Khoza says before you sign, you need to understand the law, and the attached clauses which should be fair and balanced for both parties.
“A lot of artists right now are exposed to dangerous circumstances with no income coming in. Some depend on loans and it is even on loans they can get exploited because of the terms and conditions. It’s one thing to be known everywhere and be popular, but it’s another thing to be earning equally relevant to your work and fame (sic).”
Artist and music producer, Sean Pages, says artists are so quick to record, but never register their songs so they can get royalties should they get airplay.
He says while this is the first step, there is a long list of things to check.
“Who is going to be the owner of the song? How much of the song is he going to own, and are they going to get paid for collaborating in the song? Some are not getting their royalties because of the contracts they signed. They could have signed away their publishing rights to the label or management. They sign today and 5 years later they are crying.”
He advises artists to take time and research, get legal advice or speak to those that have walked the path before them for knowledge.
However, it’s not all black and white. There are multiple layers to the creation of the song and ownership. Who wrote the lyrics? Who composed the melody? The producer; idea behind the music; hiring of recording studio; performance of the song. All that should be noted on a split sheet signed by all parties involved before leaving the studio.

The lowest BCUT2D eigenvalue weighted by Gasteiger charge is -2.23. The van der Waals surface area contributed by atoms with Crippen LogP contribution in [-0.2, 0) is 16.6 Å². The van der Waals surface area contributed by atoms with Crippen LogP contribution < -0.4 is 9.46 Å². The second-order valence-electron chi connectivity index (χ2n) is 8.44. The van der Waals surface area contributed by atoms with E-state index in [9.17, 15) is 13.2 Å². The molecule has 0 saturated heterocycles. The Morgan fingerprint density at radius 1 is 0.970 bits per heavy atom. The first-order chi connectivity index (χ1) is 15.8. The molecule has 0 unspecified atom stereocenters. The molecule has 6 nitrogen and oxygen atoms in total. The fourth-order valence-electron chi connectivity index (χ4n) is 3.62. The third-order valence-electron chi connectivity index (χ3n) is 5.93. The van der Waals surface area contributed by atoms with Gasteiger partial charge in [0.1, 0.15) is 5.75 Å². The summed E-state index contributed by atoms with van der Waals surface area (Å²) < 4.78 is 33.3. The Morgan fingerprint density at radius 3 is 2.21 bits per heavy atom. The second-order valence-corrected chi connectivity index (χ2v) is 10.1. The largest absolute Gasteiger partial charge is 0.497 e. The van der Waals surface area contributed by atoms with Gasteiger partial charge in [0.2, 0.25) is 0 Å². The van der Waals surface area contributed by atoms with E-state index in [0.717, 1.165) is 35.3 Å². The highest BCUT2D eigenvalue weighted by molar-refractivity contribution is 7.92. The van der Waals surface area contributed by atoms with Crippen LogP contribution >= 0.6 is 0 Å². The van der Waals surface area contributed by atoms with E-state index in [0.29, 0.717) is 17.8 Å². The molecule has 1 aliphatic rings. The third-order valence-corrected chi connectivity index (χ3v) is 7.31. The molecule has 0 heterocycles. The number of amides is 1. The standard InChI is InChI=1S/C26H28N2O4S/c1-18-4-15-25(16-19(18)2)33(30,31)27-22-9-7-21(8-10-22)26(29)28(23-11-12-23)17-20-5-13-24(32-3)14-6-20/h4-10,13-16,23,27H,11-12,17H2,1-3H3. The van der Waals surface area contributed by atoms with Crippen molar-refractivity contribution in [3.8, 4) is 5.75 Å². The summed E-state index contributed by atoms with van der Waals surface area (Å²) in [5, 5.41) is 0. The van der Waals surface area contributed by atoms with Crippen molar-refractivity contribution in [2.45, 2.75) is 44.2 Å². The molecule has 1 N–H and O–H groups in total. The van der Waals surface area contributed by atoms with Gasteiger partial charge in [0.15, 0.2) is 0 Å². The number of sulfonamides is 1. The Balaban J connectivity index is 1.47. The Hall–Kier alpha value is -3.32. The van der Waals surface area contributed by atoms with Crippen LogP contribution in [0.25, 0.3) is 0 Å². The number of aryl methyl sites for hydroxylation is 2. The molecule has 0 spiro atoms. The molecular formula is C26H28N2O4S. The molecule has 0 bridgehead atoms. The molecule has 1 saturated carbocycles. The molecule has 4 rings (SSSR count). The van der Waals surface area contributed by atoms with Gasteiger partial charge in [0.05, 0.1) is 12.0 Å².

General Manager at Sheer Publishing, Karabo Motijoane, better known as “Mr K”, says its important to know the terms of the contract and the purpose of the deal.
“A licensing deal or distribution deal means you own the master recording. It means you have paid for the recording and you own it. More administration is on your side than a label. But if you are an artist signed to a record label, there’s less admin involved. The record company owns everything that you do. They will pay you based on what you agreed on. They have to deduct the money that they spent before they can even pay you.”
Mr K says it is only through understanding this that you can protect your rights and creation and begin to collect royalties from collecting societies.
He advises artists to secure their royalties through Samro who collects from broadcasters and other entities that play music.
“That money gets paid to the songwriter. The second part is mechanical royalties based on the copy of the copy being made. It’s either digital or physical. The last part is synchronisation royalties. That’s the placement of music to an advert or film. You need to have a different deal for that. You get paid for them whatever you charge them for intellectual property.”
Protect your song, have a song split sheet and International Standard Recording Code from Risa, so when anyone uses the song, it will be recognized. Notify all royalty collecting societies on time.
SABC reaches consensus with Sampra, Impra on payment of needletime royalties:
Meanwhile, the SABC and the Collecting Societies, South African Music Performance Rights Association (Sampra) and Independent Music Performance Rights Association (Impra) have agreed to embark on an arbitration process to resolve the legal dispute on the allocation of needle time royalties.
In order to help bring relief to the beneficiaries of needletime royalties, the SABC has decided to make an advance payment to Sampra and Impra.
The video below discusses the issue of royalties: